Today I am going to take one day and depart from my usual news and commentary on the death care profession to tell a little about my position on the Board of Regents at the University of Minnesota – the 12 person public board that governs the University. I do so because as you read this article I will be attending my first “in person” board meeting as well as stepping foot on campus for the first time since February when we started to get concerned about the coronavirus.
Since that time board members have been in constant contact with administration for running a campus system that has close to 60,000 students, a budget of $4.2 billion, and the last time I was told, had 941 buildings to maintain. All of our meetings since March have been by Zoom. . . .some as long as nine hours long. . . and I have a small case of Zoom fatigue so I am grateful for the opportunity to meet in person today and tomorrow.
I am in my 6th year serving as an unpaid Board Member. It all started for me after I had sold the funeral home I had operated in 2013. My wife, Angie, and I made some contributions that year and one was to the University of Minnesota’s Lillehei Heart Center where it is pretty much understood that “open-heart” surgery was invented. Here is a story on my connection to the Lillehei Heart Center. . . take a look at page 3.
After a visit to the Lillehei Heart Center and seeing what they were doing in the lives of children, I decided I wanted to use part of my retirement time to help in that space. It was my goal to make sure that Minnesota children continued to receive world-class care regardless of their ability to pay for it. When I mentioned that to some friends, they suggested that I apply to be on the Board of Regents. I call myself “The Accidental Regent” because until that time I was unaware of that board and their duties.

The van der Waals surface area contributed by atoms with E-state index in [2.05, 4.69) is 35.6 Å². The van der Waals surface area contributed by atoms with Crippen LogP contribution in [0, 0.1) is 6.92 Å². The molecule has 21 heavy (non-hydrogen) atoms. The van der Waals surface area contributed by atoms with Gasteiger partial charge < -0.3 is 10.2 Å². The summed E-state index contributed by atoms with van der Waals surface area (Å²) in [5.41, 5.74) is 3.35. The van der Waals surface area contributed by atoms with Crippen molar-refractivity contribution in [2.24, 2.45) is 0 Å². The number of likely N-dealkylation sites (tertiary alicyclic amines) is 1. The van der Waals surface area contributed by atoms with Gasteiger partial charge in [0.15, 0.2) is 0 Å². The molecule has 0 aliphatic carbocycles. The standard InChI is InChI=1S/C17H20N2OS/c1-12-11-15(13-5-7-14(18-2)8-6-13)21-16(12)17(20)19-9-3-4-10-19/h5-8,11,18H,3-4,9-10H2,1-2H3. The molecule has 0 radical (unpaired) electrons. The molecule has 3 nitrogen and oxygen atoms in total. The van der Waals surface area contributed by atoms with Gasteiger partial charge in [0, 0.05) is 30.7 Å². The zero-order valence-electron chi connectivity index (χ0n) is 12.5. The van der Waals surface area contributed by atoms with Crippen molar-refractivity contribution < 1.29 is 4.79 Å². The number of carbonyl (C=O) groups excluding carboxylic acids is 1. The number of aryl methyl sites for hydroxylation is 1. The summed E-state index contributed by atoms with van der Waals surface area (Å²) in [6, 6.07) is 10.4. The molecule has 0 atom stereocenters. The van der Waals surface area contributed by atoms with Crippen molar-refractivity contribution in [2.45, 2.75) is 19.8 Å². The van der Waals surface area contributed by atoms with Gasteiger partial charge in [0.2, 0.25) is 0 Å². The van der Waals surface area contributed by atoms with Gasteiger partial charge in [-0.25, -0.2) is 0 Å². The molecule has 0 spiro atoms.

In any case, I applied for an open position in the Fall of 2014 and was selected and approved by the Minnesota Legislature in March of 2015.
I had no idea of the selection process when I applied. . . I thought it would be like a job interview and did not know of the legislature involvement until I was already involved in the process. In what I describe to people as “The Lord works in mysterious ways”, I would never had applied if I had known the depth and length of the selection process.
However, if you know me, you will know that I don’t do things half-baked. Situations. . if you take them on, they are worth being done all-in or not at all. It was that way with me and going through the process. The State Capitol, where the interviews took place, is a 270 mile round trip from my house. Angie asked me several times during the process, “Are you going to St. Paul again tomorrow?” My answer was always, “I’m not going to lose because I didn’t show up.”
I’ve been told 54 people applied in 2014 and, I’m guessing, I had the skinniest resume of all. . . . for 33 years I had just been a small town funeral director. At the end of the day, however, which included 29 interviews and 2 candidate forums, I carried the legislative vote by a margin of 155-45 against the other finalist who had been a member of President George W. Bush’s administration. I became the first graduate of the University’s Mortuary Science program to be selected for the Board of Regents and was told by some legislators that it was my career as a funeral director that impressed them. . . . they came to believe that I had worked with people from all walks of life in my profession and that they believed that experience would be helpful on this board.